Never had this problem with furniture..

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This is not the first time

I am currently reading Jonathan Carroll’s Land of Laughs (in French). The translation appears wonderful, the book is most captivating as it slowly leads you in, casting out little remarks that make you think hey, that’s odd, and then forgetting, and then, having slipped that past you, it inches further along… The speaking dog has just been mostly cruelly rubbed out, and the story is slowly and eerily sliding sideways. I picked this title up because I stumbled on it at the public library and because of the recommendation by the lovely Mr Gaiman.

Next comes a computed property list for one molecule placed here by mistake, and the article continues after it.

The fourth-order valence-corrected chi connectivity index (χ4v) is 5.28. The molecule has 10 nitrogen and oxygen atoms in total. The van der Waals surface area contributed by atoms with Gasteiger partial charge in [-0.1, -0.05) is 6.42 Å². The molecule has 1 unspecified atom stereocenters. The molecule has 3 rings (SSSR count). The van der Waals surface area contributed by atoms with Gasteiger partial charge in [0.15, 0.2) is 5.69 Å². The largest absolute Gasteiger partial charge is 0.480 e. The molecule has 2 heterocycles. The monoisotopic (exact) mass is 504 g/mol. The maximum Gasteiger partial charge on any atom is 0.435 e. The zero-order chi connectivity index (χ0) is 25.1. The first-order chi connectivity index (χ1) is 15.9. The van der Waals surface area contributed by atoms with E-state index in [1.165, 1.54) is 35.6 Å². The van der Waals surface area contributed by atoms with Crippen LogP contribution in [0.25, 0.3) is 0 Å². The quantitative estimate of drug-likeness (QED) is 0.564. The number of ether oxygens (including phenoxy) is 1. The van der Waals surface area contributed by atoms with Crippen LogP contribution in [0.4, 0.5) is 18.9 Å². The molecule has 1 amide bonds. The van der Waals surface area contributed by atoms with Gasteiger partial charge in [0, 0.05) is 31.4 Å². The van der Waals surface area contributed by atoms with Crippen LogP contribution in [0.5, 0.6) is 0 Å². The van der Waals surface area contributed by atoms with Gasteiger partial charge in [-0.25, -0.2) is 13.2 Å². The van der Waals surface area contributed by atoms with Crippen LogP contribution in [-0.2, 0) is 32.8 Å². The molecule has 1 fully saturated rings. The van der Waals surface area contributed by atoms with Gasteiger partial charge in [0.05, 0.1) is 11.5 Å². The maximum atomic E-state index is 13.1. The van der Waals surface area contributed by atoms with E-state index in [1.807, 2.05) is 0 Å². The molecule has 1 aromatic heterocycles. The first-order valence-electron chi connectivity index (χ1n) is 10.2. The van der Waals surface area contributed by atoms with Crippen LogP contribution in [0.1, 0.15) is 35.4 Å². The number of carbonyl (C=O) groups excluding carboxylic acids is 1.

What disturbs me—and this is not the first time—is that this was on the SF shelves. And, in case I missed that, it has the words Science Fiction writ large on the cover. As I read a lot of SF this doesn’t put me off. But, as I read a lot of SF, I get to see the reactions of other, non-SF readers (if I may temporarily label them as such—WE KNOW WHO YOU ARE!). This comes down to comments like: Oh, you like reading stuff like that? i.e. You are still stuck in some sub-literature zone, fit only for the likes of mal-adjusted spotty adolescent boys with a severe deficit on the social skills front[see below].